Teens, director give voice to dreams
Opera features students in Hub schools
Sam Martinborough gathered his mainly teenage cast on the bare plywood set for the opening circle exercise that marks the start of each workday. The conversation starter on this bright afternoon: How did they feel to be facing their last rehearsal?
“Very sad, very happy,’’ said one of the performers. Said another: “I have my life back.’’
“Who needs a life?’’ shouted Martinborough, with his booming laugh.
He was only half joking. For months, the director, 45, has been working on “Treemonisha,’’ an opera by ragtime king Scott Joplin, and the most ambitious project undertaken by his nonprofit arts organization, Mssng Lnks, whose mission is to give city teens vocal instruction not available in schools.
Martinborough’s got a bare-bones budget, a company that’s largely untested, and a 1910 opera that’s rarely performed. But he could also have something special on his hands. The teens in his cast are some of the most talented singers in Boston’s underserved schools. And the Mssng Lnks production of “Treemonisha’’ will be the Boston premiere when it opens Friday night at Roxbury’s Hibernian Hall. The three shows, which run through Sunday, are free to the public, though donations are encouraged.
For the youths, it’s a chance to do serious vocal work. This is the first opera for Nedjie Thompson, a 14-year-old eighth-grader at the Mildred Avenue K-8 School in Mattapan. For the older actors playing the leads, “Treemonisha’’ has a different meaning. Anita Murrell, 25, the opera’s title character, works at a
“I’m hoping it’ll get me out as a singer,’’ she said during a rehearsal break last week. “To let people know I’m out here, and there’s talent out here.’’
Joplin, famous for “The Entertainer’’ and “Maple Leaf Rag,’’ never got “Treemonisha’’ produced. The opera tells the story of Treemonisha, an 18-year-old girl growing up on a plantation. The main source of conflict is her education and the fact that so many people around her make their living by selling charms.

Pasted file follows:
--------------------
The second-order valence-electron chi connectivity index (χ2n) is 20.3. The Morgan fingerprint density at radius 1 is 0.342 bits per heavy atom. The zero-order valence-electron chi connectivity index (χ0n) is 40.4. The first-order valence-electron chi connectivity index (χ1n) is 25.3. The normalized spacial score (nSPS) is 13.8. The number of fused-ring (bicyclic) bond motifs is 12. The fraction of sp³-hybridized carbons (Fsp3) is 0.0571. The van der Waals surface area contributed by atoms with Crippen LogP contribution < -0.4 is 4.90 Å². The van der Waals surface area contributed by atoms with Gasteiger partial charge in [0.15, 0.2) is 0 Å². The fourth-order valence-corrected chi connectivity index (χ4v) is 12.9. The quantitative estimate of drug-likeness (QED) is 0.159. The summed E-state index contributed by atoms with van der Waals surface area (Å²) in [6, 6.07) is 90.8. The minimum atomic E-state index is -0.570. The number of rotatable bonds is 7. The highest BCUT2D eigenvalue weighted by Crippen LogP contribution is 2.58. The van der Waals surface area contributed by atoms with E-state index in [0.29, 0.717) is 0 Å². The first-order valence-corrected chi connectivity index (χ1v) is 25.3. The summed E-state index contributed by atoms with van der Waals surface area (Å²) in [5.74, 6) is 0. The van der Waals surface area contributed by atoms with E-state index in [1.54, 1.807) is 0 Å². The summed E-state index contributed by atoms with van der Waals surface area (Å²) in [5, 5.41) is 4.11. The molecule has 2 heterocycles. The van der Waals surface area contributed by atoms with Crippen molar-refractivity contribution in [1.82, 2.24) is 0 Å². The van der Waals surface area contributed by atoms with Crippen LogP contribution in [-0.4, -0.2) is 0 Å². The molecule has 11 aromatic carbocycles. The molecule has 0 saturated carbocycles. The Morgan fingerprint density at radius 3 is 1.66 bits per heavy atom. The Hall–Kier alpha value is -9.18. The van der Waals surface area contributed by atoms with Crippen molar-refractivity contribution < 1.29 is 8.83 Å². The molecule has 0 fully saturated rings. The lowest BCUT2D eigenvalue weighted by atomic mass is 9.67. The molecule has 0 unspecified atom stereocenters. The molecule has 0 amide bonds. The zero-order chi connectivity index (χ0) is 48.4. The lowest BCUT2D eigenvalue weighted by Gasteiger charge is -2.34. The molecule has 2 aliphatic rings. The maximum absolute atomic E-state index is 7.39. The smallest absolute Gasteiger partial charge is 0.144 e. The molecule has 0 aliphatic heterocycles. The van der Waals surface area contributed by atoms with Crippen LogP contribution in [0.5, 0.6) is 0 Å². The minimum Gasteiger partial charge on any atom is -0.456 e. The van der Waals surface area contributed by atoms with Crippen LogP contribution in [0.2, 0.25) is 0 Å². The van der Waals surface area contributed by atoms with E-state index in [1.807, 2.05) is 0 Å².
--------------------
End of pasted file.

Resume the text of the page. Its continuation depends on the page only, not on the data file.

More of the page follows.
The opera wasn’t performed anywhere until the 1970s, and the closest it’s come to Boston were two performances at Phillips Academy in Andover in 1991. Martinborough, who studied the opera in college, figured it would be perfect for Mssng Lnks. He used music from “Treemonisha’’ for a pair of programs in the Boston schools in 2010 and earlier this year.
Martinborough and Opera Boston, which has been working with Mssng Lnks, contacted schools in the fall to announce they were holding auditions for a production of “Treemonisha.’’
Ashley Rose, a 17-year-old of Charlestown who attends Boston Latin Academy, showed up. Since seventh grade, she’d tried out for roles at school, without luck. “I actually gave up completely,’’ she said. “It’s too much effort to be put down.’’
This time, Rose sang Mariah Carey’s “Hero,’’ and that night Martinborough e-mailed to tell her she could be part of the ensemble.
“I had to read it a bunch of times,’’ she said. “I kept thinking, ‘Is my name really on it?’ ’’
In all, the auditions took place over five days this winter at four Boston schools and Hibernian Hall. Thirty-two of the 36 students who auditioned were selected. Martinborough also brought on 18 singers who had been part of past Mssng Lnks and Opera Boston programs.
Rehearsals started in February, and with last week’s school vacation, stepped up to daily six-hour sessions.